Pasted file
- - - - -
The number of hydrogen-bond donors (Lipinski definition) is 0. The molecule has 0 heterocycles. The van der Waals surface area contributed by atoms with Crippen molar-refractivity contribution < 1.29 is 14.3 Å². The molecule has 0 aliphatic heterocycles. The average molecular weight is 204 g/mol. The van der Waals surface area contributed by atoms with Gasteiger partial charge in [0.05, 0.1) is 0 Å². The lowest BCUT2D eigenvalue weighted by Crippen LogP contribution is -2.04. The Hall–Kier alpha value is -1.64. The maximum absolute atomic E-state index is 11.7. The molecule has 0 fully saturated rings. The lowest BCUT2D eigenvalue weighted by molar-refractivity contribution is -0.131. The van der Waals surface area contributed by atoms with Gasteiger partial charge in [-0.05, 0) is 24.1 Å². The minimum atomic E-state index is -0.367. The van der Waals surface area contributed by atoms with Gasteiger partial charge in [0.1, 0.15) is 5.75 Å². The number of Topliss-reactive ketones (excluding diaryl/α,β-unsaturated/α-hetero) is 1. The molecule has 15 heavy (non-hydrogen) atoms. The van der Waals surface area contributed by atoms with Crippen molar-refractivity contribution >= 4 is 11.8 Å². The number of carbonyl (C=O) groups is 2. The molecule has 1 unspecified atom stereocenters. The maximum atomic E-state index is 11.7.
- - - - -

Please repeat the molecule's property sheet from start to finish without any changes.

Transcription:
The number of hydrogen-bond donors (Lipinski definition) is 0. The molecule has 0 heterocycles. The van der Waals surface area contributed by atoms with Crippen molar-refractivity contribution < 1.29 is 14.3 Å². The molecule has 0 aliphatic heterocycles. The average molecular weight is 204 g/mol. The van der Waals surface area contributed by atoms with Gasteiger partial charge in [0.05, 0.1) is 0 Å². The lowest BCUT2D eigenvalue weighted by Crippen LogP contribution is -2.04. The Hall–Kier alpha value is -1.64. The maximum absolute atomic E-state index is 11.7. The molecule has 0 fully saturated rings. The lowest BCUT2D eigenvalue weighted by molar-refractivity contribution is -0.131. The van der Waals surface area contributed by atoms with Gasteiger partial charge in [-0.05, 0) is 24.1 Å². The minimum atomic E-state index is -0.367. The van der Waals surface area contributed by atoms with Gasteiger partial charge in [0.1, 0.15) is 5.75 Å². The number of Topliss-reactive ketones (excluding diaryl/α,β-unsaturated/α-hetero) is 1. The molecule has 15 heavy (non-hydrogen) atoms. The van der Waals surface area contributed by atoms with Crippen molar-refractivity contribution >= 4 is 11.8 Å². The number of carbonyl (C=O) groups is 2. The molecule has 1 unspecified atom stereocenters. The maximum atomic E-state index is 11.7.